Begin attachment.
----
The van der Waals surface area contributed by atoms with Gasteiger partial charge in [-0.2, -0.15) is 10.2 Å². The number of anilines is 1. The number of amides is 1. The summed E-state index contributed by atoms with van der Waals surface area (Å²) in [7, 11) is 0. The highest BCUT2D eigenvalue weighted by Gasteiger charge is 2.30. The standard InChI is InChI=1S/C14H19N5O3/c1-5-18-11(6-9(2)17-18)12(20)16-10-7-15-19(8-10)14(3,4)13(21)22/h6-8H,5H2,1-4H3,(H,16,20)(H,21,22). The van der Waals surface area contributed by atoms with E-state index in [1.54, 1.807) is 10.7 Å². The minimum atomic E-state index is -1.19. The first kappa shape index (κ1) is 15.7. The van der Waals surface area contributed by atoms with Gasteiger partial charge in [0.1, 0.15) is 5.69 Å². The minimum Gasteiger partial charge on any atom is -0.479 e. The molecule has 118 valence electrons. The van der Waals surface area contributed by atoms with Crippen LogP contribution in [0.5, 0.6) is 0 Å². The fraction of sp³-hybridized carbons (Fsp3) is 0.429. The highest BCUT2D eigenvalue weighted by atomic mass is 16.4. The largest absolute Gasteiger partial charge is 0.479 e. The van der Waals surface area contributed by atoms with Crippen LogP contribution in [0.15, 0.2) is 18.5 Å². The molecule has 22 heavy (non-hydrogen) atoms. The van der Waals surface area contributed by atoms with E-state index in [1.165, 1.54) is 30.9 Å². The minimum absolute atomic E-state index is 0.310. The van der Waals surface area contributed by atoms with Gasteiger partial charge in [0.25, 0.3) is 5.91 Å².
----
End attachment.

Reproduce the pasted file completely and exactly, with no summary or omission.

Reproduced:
The van der Waals surface area contributed by atoms with Gasteiger partial charge in [-0.2, -0.15) is 10.2 Å². The number of anilines is 1. The number of amides is 1. The summed E-state index contributed by atoms with van der Waals surface area (Å²) in [7, 11) is 0. The highest BCUT2D eigenvalue weighted by Gasteiger charge is 2.30. The standard InChI is InChI=1S/C14H19N5O3/c1-5-18-11(6-9(2)17-18)12(20)16-10-7-15-19(8-10)14(3,4)13(21)22/h6-8H,5H2,1-4H3,(H,16,20)(H,21,22). The van der Waals surface area contributed by atoms with E-state index in [1.54, 1.807) is 10.7 Å². The minimum atomic E-state index is -1.19. The first kappa shape index (κ1) is 15.7. The van der Waals surface area contributed by atoms with Gasteiger partial charge in [0.1, 0.15) is 5.69 Å². The minimum Gasteiger partial charge on any atom is -0.479 e. The molecule has 118 valence electrons. The van der Waals surface area contributed by atoms with Crippen LogP contribution in [0.5, 0.6) is 0 Å². The fraction of sp³-hybridized carbons (Fsp3) is 0.429. The highest BCUT2D eigenvalue weighted by atomic mass is 16.4. The largest absolute Gasteiger partial charge is 0.479 e. The van der Waals surface area contributed by atoms with Crippen LogP contribution in [0.15, 0.2) is 18.5 Å². The molecule has 22 heavy (non-hydrogen) atoms. The van der Waals surface area contributed by atoms with E-state index in [1.165, 1.54) is 30.9 Å². The minimum absolute atomic E-state index is 0.310. The van der Waals surface area contributed by atoms with Gasteiger partial charge in [0.25, 0.3) is 5.91 Å².